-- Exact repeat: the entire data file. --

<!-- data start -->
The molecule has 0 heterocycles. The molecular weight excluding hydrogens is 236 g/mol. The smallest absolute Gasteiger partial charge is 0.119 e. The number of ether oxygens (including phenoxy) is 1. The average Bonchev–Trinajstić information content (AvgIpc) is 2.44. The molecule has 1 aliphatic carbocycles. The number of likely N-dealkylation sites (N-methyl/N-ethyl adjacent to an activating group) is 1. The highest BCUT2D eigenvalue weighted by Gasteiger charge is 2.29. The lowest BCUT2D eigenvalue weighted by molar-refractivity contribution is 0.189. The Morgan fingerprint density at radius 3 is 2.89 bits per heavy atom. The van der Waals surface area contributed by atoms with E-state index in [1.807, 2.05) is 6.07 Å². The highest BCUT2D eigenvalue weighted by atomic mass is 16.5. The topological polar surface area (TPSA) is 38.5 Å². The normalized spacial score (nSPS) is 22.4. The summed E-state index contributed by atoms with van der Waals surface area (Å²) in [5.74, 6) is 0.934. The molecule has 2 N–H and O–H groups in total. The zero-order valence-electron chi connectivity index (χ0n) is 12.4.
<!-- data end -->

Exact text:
The molecule has 0 heterocycles. The molecular weight excluding hydrogens is 236 g/mol. The smallest absolute Gasteiger partial charge is 0.119 e. The number of ether oxygens (including phenoxy) is 1. The average Bonchev–Trinajstić information content (AvgIpc) is 2.44. The molecule has 1 aliphatic carbocycles. The number of likely N-dealkylation sites (N-methyl/N-ethyl adjacent to an activating group) is 1. The highest BCUT2D eigenvalue weighted by Gasteiger charge is 2.29. The lowest BCUT2D eigenvalue weighted by molar-refractivity contribution is 0.189. The Morgan fingerprint density at radius 3 is 2.89 bits per heavy atom. The van der Waals surface area contributed by atoms with E-state index in [1.807, 2.05) is 6.07 Å². The highest BCUT2D eigenvalue weighted by atomic mass is 16.5. The topological polar surface area (TPSA) is 38.5 Å². The normalized spacial score (nSPS) is 22.4. The summed E-state index contributed by atoms with van der Waals surface area (Å²) in [5.74, 6) is 0.934. The molecule has 2 N–H and O–H groups in total. The zero-order valence-electron chi connectivity index (χ0n) is 12.4.